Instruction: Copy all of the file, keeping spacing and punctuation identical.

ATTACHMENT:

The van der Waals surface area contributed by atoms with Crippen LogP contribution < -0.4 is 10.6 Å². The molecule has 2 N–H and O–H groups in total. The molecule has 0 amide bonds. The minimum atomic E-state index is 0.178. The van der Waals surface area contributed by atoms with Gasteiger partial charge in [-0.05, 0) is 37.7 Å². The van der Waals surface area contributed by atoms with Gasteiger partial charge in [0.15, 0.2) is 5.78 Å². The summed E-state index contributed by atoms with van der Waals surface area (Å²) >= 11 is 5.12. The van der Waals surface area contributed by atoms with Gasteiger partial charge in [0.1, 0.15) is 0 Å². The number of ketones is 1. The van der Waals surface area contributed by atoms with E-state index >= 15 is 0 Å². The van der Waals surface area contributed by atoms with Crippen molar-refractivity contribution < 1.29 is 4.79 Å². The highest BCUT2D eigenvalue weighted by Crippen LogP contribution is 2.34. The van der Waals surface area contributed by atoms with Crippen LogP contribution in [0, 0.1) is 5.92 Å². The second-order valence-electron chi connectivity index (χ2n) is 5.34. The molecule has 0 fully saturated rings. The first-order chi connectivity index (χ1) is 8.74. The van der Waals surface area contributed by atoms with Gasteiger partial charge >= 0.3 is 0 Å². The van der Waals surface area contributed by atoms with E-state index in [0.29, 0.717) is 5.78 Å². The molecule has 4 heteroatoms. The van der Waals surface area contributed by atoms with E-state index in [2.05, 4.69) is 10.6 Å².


The van der Waals surface area contributed by atoms with Crippen LogP contribution < -0.4 is 10.6 Å². The molecule has 2 N–H and O–H groups in total. The molecule has 0 amide bonds. The minimum atomic E-state index is 0.178. The van der Waals surface area contributed by atoms with Gasteiger partial charge in [-0.05, 0) is 37.7 Å². The van der Waals surface area contributed by atoms with Gasteiger partial charge in [0.15, 0.2) is 5.78 Å². The summed E-state index contributed by atoms with van der Waals surface area (Å²) >= 11 is 5.12. The van der Waals surface area contributed by atoms with Gasteiger partial charge in [0.1, 0.15) is 0 Å². The number of ketones is 1. The van der Waals surface area contributed by atoms with E-state index >= 15 is 0 Å². The van der Waals surface area contributed by atoms with Crippen molar-refractivity contribution < 1.29 is 4.79 Å². The highest BCUT2D eigenvalue weighted by Crippen LogP contribution is 2.34. The van der Waals surface area contributed by atoms with Crippen LogP contribution in [0, 0.1) is 5.92 Å². The second-order valence-electron chi connectivity index (χ2n) is 5.34. The molecule has 0 fully saturated rings. The first-order chi connectivity index (χ1) is 8.74. The van der Waals surface area contributed by atoms with Gasteiger partial charge >= 0.3 is 0 Å². The van der Waals surface area contributed by atoms with E-state index in [0.29, 0.717) is 5.78 Å². The molecule has 4 heteroatoms. The van der Waals surface area contributed by atoms with E-state index in [2.05, 4.69) is 10.6 Å².